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White House rolls out measures aimed at lowering cost of housing, increasing supply

The White House is taking steps aimed at increasing the the supply of affordable housing while also bolstering protections for renters.

The housing measures announced Thursday include providing communities with $85 million in funding from the Department of Housing and Urban Development to reduce barriers to affordable housing, such as zoning restrictions that in some places have become a hurdle to increasing the supply and density of affordable housing. HUD would provide grants upwards of $10 million.

“HUD recognizes that communities have unique housing challenges and that’s why the resources announced today are not one-size-fits-all,” HUD Secretary Marcia Fudge said in a statement. “Today, we are acting to increase the supply of affordable housing, which is crucial to lowering housing costs. We look forward to continuing this work in partnership with local communities.”

The White House also announced that it was forming an inter-agency task force to develop ways to fund efforts to convert more commercial buildings to residential housing, especially zero emissions and affordable units. Across the country, office-to-housing conversions are being pursued as a potential lifeline for struggling downtown business districts that emptied out during the coronavirus pandemic.

“The mismatch between the demand for housing and the inadequate supply of affordable and available homes is at the heart of today’s housing affordability crisis,” Dennis Shea, executive director of the Bipartisan Policy Center’s J. Ronald Terwilliger Center for Housing Policy, said in a statement.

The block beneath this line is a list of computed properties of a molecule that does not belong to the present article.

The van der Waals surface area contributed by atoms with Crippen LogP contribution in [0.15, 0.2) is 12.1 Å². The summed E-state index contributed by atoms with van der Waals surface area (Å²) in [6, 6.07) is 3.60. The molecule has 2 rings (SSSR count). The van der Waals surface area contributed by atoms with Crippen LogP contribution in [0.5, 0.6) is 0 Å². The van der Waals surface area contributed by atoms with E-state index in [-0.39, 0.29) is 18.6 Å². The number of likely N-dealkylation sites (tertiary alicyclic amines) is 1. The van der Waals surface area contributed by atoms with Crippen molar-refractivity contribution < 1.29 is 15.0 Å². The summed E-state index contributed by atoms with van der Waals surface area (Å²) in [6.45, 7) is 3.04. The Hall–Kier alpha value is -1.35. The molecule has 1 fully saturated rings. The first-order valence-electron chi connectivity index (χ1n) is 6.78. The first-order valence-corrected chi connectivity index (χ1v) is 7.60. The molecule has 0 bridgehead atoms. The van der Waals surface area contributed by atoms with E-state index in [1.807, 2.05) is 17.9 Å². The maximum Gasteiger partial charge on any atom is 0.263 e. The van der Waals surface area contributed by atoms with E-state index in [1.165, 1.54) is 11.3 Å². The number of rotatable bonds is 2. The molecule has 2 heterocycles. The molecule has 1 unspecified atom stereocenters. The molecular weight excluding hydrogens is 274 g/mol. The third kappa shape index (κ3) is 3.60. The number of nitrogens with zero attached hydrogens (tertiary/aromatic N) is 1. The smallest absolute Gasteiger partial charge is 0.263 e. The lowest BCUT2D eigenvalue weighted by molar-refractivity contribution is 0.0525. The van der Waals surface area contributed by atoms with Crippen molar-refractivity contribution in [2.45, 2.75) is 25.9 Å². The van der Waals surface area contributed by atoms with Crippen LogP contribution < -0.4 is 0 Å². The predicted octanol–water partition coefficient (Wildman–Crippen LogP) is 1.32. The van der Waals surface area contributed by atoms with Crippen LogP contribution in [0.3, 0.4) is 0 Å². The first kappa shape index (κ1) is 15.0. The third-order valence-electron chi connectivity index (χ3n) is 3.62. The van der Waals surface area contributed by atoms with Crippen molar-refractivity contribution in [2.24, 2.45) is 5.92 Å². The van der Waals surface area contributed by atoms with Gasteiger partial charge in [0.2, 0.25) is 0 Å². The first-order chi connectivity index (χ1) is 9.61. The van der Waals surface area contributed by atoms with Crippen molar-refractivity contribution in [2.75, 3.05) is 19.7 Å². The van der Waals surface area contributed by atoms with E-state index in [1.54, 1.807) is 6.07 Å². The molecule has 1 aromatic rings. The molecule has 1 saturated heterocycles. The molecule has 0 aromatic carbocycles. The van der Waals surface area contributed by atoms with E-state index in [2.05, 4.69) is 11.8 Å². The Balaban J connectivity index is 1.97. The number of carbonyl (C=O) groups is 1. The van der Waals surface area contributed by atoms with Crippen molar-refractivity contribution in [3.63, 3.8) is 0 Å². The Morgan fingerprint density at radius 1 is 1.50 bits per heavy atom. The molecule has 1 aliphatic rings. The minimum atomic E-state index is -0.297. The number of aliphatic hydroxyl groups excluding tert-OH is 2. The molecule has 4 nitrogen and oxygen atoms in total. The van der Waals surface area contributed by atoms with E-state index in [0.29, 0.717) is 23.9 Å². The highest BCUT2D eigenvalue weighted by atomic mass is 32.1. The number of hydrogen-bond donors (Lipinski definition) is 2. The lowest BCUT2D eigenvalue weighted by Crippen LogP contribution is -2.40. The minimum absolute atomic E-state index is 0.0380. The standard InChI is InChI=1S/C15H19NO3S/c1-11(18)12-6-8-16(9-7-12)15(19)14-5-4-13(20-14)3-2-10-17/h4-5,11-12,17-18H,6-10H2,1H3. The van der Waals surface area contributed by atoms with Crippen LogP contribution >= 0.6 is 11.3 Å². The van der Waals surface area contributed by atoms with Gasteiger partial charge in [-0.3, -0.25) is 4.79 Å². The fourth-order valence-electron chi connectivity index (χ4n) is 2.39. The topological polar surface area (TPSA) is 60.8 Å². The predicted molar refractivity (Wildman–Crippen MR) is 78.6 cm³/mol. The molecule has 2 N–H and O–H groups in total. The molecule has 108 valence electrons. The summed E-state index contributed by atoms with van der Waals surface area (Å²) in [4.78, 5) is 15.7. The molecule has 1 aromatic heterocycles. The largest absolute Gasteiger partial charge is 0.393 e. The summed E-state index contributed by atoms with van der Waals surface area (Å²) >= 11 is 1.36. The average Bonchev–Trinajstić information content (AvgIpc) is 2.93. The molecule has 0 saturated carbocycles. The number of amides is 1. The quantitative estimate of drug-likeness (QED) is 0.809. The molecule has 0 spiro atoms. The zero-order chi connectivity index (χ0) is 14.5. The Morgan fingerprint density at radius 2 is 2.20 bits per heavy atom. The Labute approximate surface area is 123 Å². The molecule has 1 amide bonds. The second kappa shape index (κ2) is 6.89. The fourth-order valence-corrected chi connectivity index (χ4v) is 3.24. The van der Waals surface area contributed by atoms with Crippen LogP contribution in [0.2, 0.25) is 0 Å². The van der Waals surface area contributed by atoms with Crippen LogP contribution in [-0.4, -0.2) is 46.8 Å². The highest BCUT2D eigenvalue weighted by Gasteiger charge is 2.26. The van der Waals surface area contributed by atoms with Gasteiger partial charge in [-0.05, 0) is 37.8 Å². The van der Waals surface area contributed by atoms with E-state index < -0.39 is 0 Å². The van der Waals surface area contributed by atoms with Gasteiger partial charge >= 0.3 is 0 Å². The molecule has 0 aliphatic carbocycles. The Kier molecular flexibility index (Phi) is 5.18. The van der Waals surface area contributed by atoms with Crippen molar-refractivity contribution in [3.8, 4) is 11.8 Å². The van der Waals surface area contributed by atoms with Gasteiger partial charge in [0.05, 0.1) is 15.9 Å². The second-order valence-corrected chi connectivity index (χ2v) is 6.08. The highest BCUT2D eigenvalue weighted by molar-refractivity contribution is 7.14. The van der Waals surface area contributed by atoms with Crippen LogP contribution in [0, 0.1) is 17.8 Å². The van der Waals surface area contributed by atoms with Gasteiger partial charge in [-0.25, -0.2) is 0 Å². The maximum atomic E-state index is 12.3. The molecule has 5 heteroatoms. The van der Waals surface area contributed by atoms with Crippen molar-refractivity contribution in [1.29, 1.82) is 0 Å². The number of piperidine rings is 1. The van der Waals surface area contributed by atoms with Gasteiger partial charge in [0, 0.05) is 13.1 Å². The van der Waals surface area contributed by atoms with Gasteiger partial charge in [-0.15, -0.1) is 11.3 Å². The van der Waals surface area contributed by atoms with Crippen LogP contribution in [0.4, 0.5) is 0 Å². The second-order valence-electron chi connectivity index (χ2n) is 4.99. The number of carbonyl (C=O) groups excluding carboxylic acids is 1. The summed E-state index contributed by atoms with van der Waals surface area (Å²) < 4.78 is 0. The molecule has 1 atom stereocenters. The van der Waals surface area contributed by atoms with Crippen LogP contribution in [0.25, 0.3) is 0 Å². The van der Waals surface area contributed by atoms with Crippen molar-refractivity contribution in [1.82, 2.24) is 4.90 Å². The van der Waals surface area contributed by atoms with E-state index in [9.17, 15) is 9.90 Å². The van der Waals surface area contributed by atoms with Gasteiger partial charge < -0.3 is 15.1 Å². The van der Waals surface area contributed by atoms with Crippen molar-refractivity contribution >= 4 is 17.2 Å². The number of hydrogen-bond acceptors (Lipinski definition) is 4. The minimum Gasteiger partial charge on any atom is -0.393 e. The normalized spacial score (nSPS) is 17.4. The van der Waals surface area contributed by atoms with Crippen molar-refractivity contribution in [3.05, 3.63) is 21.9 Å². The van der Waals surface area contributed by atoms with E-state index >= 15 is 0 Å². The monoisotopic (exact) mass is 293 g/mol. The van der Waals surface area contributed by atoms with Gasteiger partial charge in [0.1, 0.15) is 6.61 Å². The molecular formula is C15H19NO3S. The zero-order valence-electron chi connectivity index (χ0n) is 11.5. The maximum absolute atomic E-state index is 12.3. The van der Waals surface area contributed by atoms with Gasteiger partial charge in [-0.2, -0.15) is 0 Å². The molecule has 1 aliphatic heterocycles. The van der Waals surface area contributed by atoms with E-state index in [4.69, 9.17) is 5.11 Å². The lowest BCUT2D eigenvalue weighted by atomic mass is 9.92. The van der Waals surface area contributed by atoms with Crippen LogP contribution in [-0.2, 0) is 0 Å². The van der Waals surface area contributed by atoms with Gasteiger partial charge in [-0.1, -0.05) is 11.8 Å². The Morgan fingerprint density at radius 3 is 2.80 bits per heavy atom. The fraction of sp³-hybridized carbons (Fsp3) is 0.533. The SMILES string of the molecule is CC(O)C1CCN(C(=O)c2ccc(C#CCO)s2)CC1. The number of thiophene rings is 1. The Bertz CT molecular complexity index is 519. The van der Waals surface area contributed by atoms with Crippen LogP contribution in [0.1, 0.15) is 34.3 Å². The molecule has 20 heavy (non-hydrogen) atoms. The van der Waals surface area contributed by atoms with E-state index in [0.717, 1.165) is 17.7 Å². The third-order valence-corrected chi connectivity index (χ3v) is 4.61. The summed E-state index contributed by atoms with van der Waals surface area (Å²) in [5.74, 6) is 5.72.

These measures are part of a larger effort by the White House to address a chronic housing shortage, with the National Low Income Housing Coalition estimating the nation needs 7.3 million affordable rental homes to make up

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Milwaukee garden; teens cultivate plants, peace, prosperity

It started as a space for Black teenagers to stay busy, but has flourished into so much more. Peace, plants, and people prosper at a garden at 13th and Reservoir in Milwaukee.

 “I just like being in here,” said Deonta Williams. “Working and helping the community.”

 Teenagers are picking a positive path.

“It gets me away from all the stuff that’s happening in the world, I suppose,” said Jace Perry. “It’s so violent.”

Teens like Perry are eager to make their neighborhoods a better place. They help keep the garden in good condition.

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“I just love working here, honestly,” said Perry.

This is CAGE – Community Agricultural Growing Experience. The initiative is the vision of Andre Lee Ellis.

“As long as they have their hands in the soil, they can keep them off the trigger of a gun,” said Ellis.

Ellis talked with FOX6 News from his home as he recovers from surgery. The garden provides life lessons and a positive way for teenagers to pass time.

“It teaches them they can put one plant in the ground, and they can feed 50 people,” said Ellis.

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Eliis is also the founder of the We Got This Garden at 9th and Ring. He uses nature to educate and inspire black boys.

“We grow fresh basil, fresh lettuce,” said Williams.

 Williams loves tending to the soil and meeting other young people.

“It’s just a good environment in general,” said Williams.

 Plants and young men are growing together.

“Out here, just

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